Cape Town’s busiest shark month of the year is going with a bang as a shark watcher captured a graphic photo of a great white shark attacking a seal on Tuesday, while two sharks feasted on a carcass.

Meanwhile, the Atlantic White Shark Conservancy’s Sharktivity app has lit up in recent days with numerous shark alerts as apex predators are spotted near shore, looking to munch on seals.

One such event of predation by a white shark on a seal was reported Tuesday just south of Nauset Beach in Orleans. An observer took a graphic photo of the aftermath of the attack.

Additionally, two sharks in Cape Cod Bay were spotted feeding on a carcass this week. The majority of shark sightings are along the Outer Cape, but many sharks are also seen in the bay at this time of year.

“It is important to note that white sharks are still in the area, hunting and feeding on seals in the shallow waters,” the Atlantic White Shark Conservancy tweeted on Tuesday.

“AWSC is working with local municipalities, @CapeCodNPS and @MassDMF, to produce beach shark warning signs, flags and brochures that provide education and guidance,” AWSC added.

Other shark sightings in recent days include three sharks spotted about 200 yards off Callanan’s Pass in Orleans, two sharks spotted by a pilot along Eastham and a shark seen about 50 feet off Nauset Beach in Orleans. A pilot also reported seeing a white shark a few hundred yards off North Beach Island in Chatham.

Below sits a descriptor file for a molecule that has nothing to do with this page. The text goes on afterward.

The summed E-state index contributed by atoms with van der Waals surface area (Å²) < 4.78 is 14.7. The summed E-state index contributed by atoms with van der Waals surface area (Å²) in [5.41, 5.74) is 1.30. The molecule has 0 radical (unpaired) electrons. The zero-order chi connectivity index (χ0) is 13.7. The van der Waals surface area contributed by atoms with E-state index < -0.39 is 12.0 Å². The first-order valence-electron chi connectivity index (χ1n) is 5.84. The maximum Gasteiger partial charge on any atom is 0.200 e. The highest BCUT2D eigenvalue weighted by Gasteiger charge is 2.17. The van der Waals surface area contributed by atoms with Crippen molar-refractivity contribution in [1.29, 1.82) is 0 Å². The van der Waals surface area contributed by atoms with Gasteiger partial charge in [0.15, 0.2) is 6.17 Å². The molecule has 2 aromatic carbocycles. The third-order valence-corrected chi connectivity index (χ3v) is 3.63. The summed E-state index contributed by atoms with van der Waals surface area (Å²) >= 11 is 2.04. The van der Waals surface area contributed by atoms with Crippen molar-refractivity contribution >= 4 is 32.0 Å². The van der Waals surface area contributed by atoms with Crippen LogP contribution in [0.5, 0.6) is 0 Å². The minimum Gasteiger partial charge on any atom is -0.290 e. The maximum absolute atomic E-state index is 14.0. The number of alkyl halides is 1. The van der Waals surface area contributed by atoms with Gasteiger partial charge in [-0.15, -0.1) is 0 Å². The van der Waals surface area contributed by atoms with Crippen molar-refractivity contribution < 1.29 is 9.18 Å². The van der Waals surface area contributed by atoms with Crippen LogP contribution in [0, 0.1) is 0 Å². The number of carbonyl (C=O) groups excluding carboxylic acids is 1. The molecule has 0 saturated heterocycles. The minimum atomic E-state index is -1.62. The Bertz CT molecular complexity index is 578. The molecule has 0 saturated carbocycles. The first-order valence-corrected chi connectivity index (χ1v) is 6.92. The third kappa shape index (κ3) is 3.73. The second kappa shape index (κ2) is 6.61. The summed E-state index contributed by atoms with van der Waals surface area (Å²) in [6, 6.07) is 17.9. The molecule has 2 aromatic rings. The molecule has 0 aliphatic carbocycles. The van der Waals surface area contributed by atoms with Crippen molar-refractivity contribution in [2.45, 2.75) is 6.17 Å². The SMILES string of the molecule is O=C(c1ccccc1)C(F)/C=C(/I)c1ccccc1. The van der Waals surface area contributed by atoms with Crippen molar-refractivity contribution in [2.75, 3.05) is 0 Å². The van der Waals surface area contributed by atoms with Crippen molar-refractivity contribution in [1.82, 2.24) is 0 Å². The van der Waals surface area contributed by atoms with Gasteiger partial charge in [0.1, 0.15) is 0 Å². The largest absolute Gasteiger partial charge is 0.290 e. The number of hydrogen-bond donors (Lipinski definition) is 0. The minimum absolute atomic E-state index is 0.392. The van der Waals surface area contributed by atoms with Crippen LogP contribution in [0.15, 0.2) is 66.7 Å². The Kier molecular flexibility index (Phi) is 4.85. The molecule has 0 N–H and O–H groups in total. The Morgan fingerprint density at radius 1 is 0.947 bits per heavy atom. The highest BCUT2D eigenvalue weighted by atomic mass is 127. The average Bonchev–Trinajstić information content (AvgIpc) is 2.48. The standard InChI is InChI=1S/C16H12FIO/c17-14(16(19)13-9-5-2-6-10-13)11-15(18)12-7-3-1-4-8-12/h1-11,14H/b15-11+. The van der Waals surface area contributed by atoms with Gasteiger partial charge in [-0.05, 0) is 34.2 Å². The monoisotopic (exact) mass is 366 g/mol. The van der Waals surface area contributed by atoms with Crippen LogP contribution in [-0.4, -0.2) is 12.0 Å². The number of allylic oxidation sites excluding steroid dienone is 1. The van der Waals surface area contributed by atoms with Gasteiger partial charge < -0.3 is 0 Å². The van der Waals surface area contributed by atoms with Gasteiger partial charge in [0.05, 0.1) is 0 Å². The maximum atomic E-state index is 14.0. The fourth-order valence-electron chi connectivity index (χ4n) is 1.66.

Some of the tagged sharks that have been spotted along the Cape in recent days include the 9ft female named Kendel; the 9-foot male named Cheerio; the 11-foot male named Iceland; the 11-foot male named Gooz; and the 13-foot male named Ronald Tarentino Jr.

White shark sightings aren’t just limited to Cape Cod these days. A spotter Tuesday in Saco Bay, Maine, reported seeing a great white shark cruising along the surface just off Ferry Beach State Park.

The Great Whites hunt seals close to shore along the Cape during the summer and early fall. August is the busiest month for sharks in the region, according to shark detection data from recent years on tagged white sharks.

Last year, the Atlantic White Shark Conservancy reported more than 63,000 shark detections in August.

The second busiest month was September (33,775 shark detections), followed by October (31,023) and then July (17,841).